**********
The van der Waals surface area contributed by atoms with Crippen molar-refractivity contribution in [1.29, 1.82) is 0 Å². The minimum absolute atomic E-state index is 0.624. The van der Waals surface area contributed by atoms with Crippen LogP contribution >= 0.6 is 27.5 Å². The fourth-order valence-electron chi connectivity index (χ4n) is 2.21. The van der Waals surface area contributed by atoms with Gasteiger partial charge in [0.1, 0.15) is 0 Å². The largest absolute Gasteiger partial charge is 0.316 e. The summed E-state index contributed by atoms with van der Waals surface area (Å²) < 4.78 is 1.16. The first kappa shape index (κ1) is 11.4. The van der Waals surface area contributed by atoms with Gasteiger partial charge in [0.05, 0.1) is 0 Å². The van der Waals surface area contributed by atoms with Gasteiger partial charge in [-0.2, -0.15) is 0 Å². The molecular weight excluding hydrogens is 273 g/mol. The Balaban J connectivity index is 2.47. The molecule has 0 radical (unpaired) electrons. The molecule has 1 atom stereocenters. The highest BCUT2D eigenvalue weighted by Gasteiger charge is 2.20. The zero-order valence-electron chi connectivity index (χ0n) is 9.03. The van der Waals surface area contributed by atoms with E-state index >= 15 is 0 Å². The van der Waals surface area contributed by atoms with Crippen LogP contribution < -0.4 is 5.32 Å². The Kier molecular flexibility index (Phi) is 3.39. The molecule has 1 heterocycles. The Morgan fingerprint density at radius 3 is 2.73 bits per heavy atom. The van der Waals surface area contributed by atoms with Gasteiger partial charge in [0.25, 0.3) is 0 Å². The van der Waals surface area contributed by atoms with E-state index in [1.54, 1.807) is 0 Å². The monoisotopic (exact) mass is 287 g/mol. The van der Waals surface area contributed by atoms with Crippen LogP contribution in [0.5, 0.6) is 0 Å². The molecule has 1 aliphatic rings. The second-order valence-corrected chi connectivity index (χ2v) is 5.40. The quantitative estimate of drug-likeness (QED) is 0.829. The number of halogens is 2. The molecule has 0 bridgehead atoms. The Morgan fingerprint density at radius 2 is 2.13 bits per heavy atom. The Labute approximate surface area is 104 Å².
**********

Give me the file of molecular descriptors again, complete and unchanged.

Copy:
The van der Waals surface area contributed by atoms with Crippen molar-refractivity contribution in [1.29, 1.82) is 0 Å². The minimum absolute atomic E-state index is 0.624. The van der Waals surface area contributed by atoms with Crippen LogP contribution >= 0.6 is 27.5 Å². The fourth-order valence-electron chi connectivity index (χ4n) is 2.21. The van der Waals surface area contributed by atoms with Gasteiger partial charge in [0.1, 0.15) is 0 Å². The largest absolute Gasteiger partial charge is 0.316 e. The summed E-state index contributed by atoms with van der Waals surface area (Å²) < 4.78 is 1.16. The first kappa shape index (κ1) is 11.4. The van der Waals surface area contributed by atoms with Gasteiger partial charge in [0.05, 0.1) is 0 Å². The van der Waals surface area contributed by atoms with Gasteiger partial charge in [-0.2, -0.15) is 0 Å². The molecular weight excluding hydrogens is 273 g/mol. The Balaban J connectivity index is 2.47. The molecule has 0 radical (unpaired) electrons. The molecule has 1 atom stereocenters. The highest BCUT2D eigenvalue weighted by Gasteiger charge is 2.20. The zero-order valence-electron chi connectivity index (χ0n) is 9.03. The van der Waals surface area contributed by atoms with E-state index >= 15 is 0 Å². The van der Waals surface area contributed by atoms with Crippen LogP contribution < -0.4 is 5.32 Å². The Kier molecular flexibility index (Phi) is 3.39. The molecule has 1 heterocycles. The Morgan fingerprint density at radius 3 is 2.73 bits per heavy atom. The van der Waals surface area contributed by atoms with Gasteiger partial charge in [0.25, 0.3) is 0 Å². The van der Waals surface area contributed by atoms with E-state index in [1.54, 1.807) is 0 Å². The monoisotopic (exact) mass is 287 g/mol. The van der Waals surface area contributed by atoms with Crippen LogP contribution in [0.5, 0.6) is 0 Å². The molecule has 1 aliphatic rings. The second-order valence-corrected chi connectivity index (χ2v) is 5.40. The quantitative estimate of drug-likeness (QED) is 0.829. The number of halogens is 2. The molecule has 0 bridgehead atoms. The Morgan fingerprint density at radius 2 is 2.13 bits per heavy atom. The Labute approximate surface area is 104 Å².